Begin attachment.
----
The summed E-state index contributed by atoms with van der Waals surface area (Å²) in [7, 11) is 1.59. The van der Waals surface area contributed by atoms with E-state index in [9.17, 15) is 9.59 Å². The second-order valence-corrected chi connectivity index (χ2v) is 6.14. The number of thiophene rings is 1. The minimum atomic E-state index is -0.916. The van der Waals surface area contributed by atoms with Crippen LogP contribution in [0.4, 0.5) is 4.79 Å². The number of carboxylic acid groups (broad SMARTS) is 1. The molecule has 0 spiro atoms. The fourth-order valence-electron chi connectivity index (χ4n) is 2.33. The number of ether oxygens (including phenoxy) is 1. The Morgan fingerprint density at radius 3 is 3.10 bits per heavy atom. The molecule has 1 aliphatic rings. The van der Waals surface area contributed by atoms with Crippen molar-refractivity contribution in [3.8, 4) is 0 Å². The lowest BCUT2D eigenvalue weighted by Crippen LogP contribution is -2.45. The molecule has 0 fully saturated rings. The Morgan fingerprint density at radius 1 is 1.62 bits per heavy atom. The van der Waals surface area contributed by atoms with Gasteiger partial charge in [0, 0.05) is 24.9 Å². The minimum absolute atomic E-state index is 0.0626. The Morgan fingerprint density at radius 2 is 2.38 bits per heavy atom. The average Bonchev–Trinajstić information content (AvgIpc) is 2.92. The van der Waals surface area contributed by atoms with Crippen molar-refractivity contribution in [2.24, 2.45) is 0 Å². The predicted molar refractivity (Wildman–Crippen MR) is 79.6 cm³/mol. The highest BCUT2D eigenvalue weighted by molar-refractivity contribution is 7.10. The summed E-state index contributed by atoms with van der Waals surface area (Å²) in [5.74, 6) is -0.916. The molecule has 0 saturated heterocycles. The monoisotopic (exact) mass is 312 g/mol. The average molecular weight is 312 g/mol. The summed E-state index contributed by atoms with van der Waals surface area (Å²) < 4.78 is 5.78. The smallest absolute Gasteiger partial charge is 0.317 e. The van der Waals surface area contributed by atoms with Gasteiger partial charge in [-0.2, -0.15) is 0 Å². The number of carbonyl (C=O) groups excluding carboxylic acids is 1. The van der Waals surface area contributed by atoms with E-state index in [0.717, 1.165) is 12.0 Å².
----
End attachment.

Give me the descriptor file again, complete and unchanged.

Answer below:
The summed E-state index contributed by atoms with van der Waals surface area (Å²) in [7, 11) is 1.59. The van der Waals surface area contributed by atoms with E-state index in [9.17, 15) is 9.59 Å². The second-order valence-corrected chi connectivity index (χ2v) is 6.14. The number of thiophene rings is 1. The minimum atomic E-state index is -0.916. The van der Waals surface area contributed by atoms with Crippen LogP contribution in [0.4, 0.5) is 4.79 Å². The number of carboxylic acid groups (broad SMARTS) is 1. The molecule has 0 spiro atoms. The fourth-order valence-electron chi connectivity index (χ4n) is 2.33. The number of ether oxygens (including phenoxy) is 1. The Morgan fingerprint density at radius 3 is 3.10 bits per heavy atom. The molecule has 1 aliphatic rings. The van der Waals surface area contributed by atoms with Crippen molar-refractivity contribution in [3.8, 4) is 0 Å². The lowest BCUT2D eigenvalue weighted by Crippen LogP contribution is -2.45. The molecule has 0 fully saturated rings. The Morgan fingerprint density at radius 1 is 1.62 bits per heavy atom. The van der Waals surface area contributed by atoms with Gasteiger partial charge in [0, 0.05) is 24.9 Å². The minimum absolute atomic E-state index is 0.0626. The Morgan fingerprint density at radius 2 is 2.38 bits per heavy atom. The average Bonchev–Trinajstić information content (AvgIpc) is 2.92. The van der Waals surface area contributed by atoms with Crippen molar-refractivity contribution in [2.24, 2.45) is 0 Å². The predicted molar refractivity (Wildman–Crippen MR) is 79.6 cm³/mol. The highest BCUT2D eigenvalue weighted by molar-refractivity contribution is 7.10. The summed E-state index contributed by atoms with van der Waals surface area (Å²) in [5.74, 6) is -0.916. The molecule has 0 saturated heterocycles. The monoisotopic (exact) mass is 312 g/mol. The average molecular weight is 312 g/mol. The summed E-state index contributed by atoms with van der Waals surface area (Å²) < 4.78 is 5.78. The smallest absolute Gasteiger partial charge is 0.317 e. The van der Waals surface area contributed by atoms with Gasteiger partial charge in [-0.2, -0.15) is 0 Å². The number of carbonyl (C=O) groups excluding carboxylic acids is 1. The van der Waals surface area contributed by atoms with E-state index in [0.717, 1.165) is 12.0 Å².